DatacenterDynamics's very successful New York conference on March 3rd included a late in the day panel session, "An Industry Inflection Point, Looking Toward 2010," that proved very interesting and has already been mentioned in several blogs. During the session, Citicorp's Jack Glass said that PUE was calculated using two electrical measurements, power to the IT equipment and overall facility power, both given in kWh. The way to improve PUE, he said, was to address and improve the cooling system. In a separate development, IBM announced a significant breakthrough that could lead to the increased use of silicon rather than copper and light rather than electricity and would dramatically reduce the cooling challenge facing the industry.
The very next day at Future Facilities's annual users meeting, Liebert's Fred Stack said the very same thing, and so did Hassan Moezzi, director, Future Facilities. That all three men took the same perspective on PUE suggests that the industry is finally getting a grip of what PUE means in a data center. This was inevitable as PUE became part of the vocabulary.
In truth, the whole industry has become more adept at developing new solutions to familiar problems. Many vendors at the DatacenterDynamics conference displayed products intended to find and help identify power and cooling products. nLyte claimed that its software had helped one IT organization determine that one of the main server types in its data center used more energy than others in the same class from other manufacturers. Improved modeling tools are just one result of the rush to extract full utility of all the IT equipment in a data center while staying within the facility's power, cooling, and size constraints. The Future Facilities event includes presentations highlighting how organizations such as Dell, Cisco, Alcatel-Lucent, Oracle, Cundall, and Baycare Health Systems made use of 6SigmaDC to achieve cooling goals, including energy savings, avoiding hot spots, and increased utilization.
Moezzi sounded like Lord Kelvin when we talked about the strengths and weaknesses of modeling. First, he has a British accent. More importantly, he's emphatic that the data center industry has been approaching data centers in the wrong way. He says that products like the 6Sigma software give data center owners the ability to see the affect of changes in the data center and proposed solutions to problem. Of course, he's a strong proponent of the Future Facilities product, but Moezzi believes that data centers cannot be successful long term without using tools like CFD, modeling, and inventory control to control a facility and judge the effect of changes in the facility. He suggests that this represents a big change in how things are done in many data centers.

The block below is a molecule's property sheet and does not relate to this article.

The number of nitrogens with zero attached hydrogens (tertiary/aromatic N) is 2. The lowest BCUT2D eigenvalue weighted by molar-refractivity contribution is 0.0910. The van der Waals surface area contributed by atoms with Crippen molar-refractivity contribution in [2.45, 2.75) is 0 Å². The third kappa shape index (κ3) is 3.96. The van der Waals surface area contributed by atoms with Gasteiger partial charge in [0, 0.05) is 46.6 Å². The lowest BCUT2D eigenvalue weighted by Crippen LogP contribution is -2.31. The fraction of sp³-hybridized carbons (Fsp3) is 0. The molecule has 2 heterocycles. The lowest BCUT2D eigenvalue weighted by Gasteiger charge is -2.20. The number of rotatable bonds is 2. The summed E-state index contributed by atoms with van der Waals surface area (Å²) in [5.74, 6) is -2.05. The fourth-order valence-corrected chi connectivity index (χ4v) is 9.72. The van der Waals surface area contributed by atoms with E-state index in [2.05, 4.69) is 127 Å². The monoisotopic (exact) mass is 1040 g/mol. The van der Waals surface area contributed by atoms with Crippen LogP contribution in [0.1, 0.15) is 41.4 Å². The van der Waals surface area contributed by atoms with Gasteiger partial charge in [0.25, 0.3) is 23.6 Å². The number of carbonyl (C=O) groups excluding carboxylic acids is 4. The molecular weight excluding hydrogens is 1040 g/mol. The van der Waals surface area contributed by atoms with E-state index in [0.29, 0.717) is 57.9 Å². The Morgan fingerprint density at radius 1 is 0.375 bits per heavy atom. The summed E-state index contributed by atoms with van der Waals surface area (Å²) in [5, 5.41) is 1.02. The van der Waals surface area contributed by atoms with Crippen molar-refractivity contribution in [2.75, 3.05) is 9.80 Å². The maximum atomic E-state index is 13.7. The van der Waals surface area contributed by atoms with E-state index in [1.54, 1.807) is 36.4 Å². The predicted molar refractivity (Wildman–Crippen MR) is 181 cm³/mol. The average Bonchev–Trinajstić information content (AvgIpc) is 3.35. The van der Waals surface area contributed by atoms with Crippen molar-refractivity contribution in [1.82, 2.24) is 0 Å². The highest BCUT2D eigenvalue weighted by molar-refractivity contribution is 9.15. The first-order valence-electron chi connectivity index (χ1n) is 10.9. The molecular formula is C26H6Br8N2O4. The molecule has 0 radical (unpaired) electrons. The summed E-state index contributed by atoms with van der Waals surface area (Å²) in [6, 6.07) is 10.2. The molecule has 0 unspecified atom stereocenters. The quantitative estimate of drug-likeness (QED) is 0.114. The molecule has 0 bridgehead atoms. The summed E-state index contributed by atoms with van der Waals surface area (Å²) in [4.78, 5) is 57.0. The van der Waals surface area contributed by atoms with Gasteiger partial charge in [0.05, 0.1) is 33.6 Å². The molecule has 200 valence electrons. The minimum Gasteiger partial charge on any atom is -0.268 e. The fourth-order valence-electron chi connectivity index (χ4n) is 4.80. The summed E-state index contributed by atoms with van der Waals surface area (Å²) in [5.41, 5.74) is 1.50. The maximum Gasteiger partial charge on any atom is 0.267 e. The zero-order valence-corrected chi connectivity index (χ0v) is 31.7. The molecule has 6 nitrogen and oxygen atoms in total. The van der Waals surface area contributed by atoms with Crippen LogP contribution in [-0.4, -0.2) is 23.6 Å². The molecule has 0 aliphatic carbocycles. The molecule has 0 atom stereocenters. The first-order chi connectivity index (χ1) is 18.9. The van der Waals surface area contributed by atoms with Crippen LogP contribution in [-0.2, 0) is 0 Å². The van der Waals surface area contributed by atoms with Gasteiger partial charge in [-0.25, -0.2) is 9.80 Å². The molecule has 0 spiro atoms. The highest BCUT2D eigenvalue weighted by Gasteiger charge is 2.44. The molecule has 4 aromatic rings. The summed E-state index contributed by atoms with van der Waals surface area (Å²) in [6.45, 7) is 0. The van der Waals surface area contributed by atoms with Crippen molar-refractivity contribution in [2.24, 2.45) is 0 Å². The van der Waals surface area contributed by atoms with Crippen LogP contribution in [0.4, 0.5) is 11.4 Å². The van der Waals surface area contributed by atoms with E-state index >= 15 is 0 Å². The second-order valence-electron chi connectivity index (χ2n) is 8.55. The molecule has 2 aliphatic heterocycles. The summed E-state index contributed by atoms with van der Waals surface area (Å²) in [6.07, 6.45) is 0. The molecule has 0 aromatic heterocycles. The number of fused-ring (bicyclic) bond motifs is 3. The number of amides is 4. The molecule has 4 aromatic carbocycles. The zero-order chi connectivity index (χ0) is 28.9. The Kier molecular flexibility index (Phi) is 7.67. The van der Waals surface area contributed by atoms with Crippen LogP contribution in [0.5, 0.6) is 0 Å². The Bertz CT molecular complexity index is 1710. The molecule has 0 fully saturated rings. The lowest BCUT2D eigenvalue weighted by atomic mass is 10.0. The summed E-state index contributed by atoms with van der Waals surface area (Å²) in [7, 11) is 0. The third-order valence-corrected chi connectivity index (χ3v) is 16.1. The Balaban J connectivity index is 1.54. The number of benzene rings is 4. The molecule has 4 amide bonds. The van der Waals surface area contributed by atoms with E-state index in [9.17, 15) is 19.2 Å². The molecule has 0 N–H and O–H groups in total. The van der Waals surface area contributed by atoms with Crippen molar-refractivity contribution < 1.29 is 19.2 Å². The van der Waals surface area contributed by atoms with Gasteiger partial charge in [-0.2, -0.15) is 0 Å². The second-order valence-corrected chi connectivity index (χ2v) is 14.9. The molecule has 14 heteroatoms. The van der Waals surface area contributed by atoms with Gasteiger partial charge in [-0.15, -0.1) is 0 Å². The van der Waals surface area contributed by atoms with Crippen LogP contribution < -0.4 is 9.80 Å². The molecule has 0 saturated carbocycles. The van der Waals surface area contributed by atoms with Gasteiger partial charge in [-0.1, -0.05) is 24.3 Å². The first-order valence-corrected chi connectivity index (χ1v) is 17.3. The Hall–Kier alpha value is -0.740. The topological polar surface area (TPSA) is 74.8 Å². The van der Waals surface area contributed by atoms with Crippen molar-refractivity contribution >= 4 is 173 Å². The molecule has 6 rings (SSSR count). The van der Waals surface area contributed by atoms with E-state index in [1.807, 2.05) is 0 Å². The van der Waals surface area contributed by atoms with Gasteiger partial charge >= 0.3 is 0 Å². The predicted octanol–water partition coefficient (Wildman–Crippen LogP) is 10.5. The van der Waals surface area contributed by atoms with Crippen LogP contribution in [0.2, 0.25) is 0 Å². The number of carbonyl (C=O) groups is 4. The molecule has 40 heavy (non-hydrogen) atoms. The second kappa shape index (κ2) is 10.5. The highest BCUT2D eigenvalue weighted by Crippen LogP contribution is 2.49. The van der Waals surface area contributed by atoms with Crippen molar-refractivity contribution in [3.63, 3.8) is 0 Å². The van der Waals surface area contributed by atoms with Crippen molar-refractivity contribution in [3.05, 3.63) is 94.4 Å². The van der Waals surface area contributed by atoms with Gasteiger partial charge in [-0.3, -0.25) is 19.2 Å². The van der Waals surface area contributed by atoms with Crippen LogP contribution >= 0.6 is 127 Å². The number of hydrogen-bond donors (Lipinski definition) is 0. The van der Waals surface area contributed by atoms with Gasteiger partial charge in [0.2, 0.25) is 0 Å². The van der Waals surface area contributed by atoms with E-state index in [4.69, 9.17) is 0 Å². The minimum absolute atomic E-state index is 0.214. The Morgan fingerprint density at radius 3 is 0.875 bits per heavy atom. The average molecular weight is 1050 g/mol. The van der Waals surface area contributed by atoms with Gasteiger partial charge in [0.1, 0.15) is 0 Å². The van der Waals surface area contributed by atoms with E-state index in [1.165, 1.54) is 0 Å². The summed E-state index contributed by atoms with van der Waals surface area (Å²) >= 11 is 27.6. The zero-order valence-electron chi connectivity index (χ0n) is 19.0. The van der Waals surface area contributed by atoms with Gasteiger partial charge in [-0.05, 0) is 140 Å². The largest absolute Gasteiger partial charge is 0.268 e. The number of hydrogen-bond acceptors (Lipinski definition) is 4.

During the DatacenterDynamics panel discussion, Goldman Sachs Vice President David Schirmacher pointed out the illogic of building hard, long-term data center infrastructure to house and protect servers and other assets having short useful lives. Schirmacher believes that manufacturers would eventually address this disconnect by building servers having a certain amount of inherent resilience. As an example of how this might be accomplished, he suggested that on-board batteries would become a standard server feature. Of course, Google already implemented this strategy in one of its newer facilities, so it's possible to say that we are at the beginning of this trend.
HP's introduction of a 20-ft modular pod is another development that changes the relationship between facility assets and IT assets. As a container is really little more than a tin can housing servers, these PODs and similar products represent a move away from the permanent and expensive infrastructure we've come to associate with data centers.
Finally, in a little-noticed development, IBM reported that its scientists made a significant step toward using light as a media to communicate between tiny silicon circuits instead of electrical signals that communicate via copper wires. “This invention brings the vision of on-chip optical interconnections much closer to reality,” said Dr. T.C. Chen, vice president, Science and Technology, IBM Research. “With optical communications embedded into the processor chips, the prospect of building power-efficient computer systems with performance at the Exaflop level might not be a very distant future.” As reported in the recent issue of the scientific journal Nature, this is an important advancement in changing the way computer chips talk to each other. In addition to reducing the energy required per IT operation, the change to silicon circuits would reduce the use of rare and expensive raw materials in computer circuits. The report of this work, entitled “Reinventing Germanium Avalanche Photodetector for Nanophotonic On-chip Optical Interconnects,” by Solomon Assefa, Fengnian Xia, and Yurii Vlasov of IBM’s T.J. Watson Research Center in Yorktown Heights, N.Y. is published in the March 2010 issue of the scientific journal Nature.